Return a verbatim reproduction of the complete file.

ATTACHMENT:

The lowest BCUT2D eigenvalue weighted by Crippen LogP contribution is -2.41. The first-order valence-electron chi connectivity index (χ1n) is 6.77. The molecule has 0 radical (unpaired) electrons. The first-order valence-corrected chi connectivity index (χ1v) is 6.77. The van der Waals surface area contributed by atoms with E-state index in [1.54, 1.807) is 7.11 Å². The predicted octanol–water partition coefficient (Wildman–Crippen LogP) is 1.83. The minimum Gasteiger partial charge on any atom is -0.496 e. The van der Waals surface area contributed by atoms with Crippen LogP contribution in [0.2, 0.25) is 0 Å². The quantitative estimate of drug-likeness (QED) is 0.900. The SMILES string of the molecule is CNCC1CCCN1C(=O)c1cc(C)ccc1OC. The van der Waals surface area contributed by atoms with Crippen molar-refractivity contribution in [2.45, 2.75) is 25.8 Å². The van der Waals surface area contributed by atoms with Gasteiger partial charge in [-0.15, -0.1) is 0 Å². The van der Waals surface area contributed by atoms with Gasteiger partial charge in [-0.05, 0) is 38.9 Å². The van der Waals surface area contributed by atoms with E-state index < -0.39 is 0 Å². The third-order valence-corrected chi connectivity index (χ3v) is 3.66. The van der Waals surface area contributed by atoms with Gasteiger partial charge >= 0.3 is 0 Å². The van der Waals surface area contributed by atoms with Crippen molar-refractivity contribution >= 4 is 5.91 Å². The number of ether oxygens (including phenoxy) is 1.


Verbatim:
The lowest BCUT2D eigenvalue weighted by Crippen LogP contribution is -2.41. The first-order valence-electron chi connectivity index (χ1n) is 6.77. The molecule has 0 radical (unpaired) electrons. The first-order valence-corrected chi connectivity index (χ1v) is 6.77. The van der Waals surface area contributed by atoms with E-state index in [1.54, 1.807) is 7.11 Å². The predicted octanol–water partition coefficient (Wildman–Crippen LogP) is 1.83. The minimum Gasteiger partial charge on any atom is -0.496 e. The van der Waals surface area contributed by atoms with Crippen LogP contribution in [0.2, 0.25) is 0 Å². The quantitative estimate of drug-likeness (QED) is 0.900. The SMILES string of the molecule is CNCC1CCCN1C(=O)c1cc(C)ccc1OC. The van der Waals surface area contributed by atoms with Crippen molar-refractivity contribution in [2.45, 2.75) is 25.8 Å². The van der Waals surface area contributed by atoms with Gasteiger partial charge in [-0.15, -0.1) is 0 Å². The van der Waals surface area contributed by atoms with Gasteiger partial charge in [-0.05, 0) is 38.9 Å². The van der Waals surface area contributed by atoms with E-state index < -0.39 is 0 Å². The third-order valence-corrected chi connectivity index (χ3v) is 3.66. The van der Waals surface area contributed by atoms with Gasteiger partial charge >= 0.3 is 0 Å². The van der Waals surface area contributed by atoms with Crippen molar-refractivity contribution >= 4 is 5.91 Å². The number of ether oxygens (including phenoxy) is 1.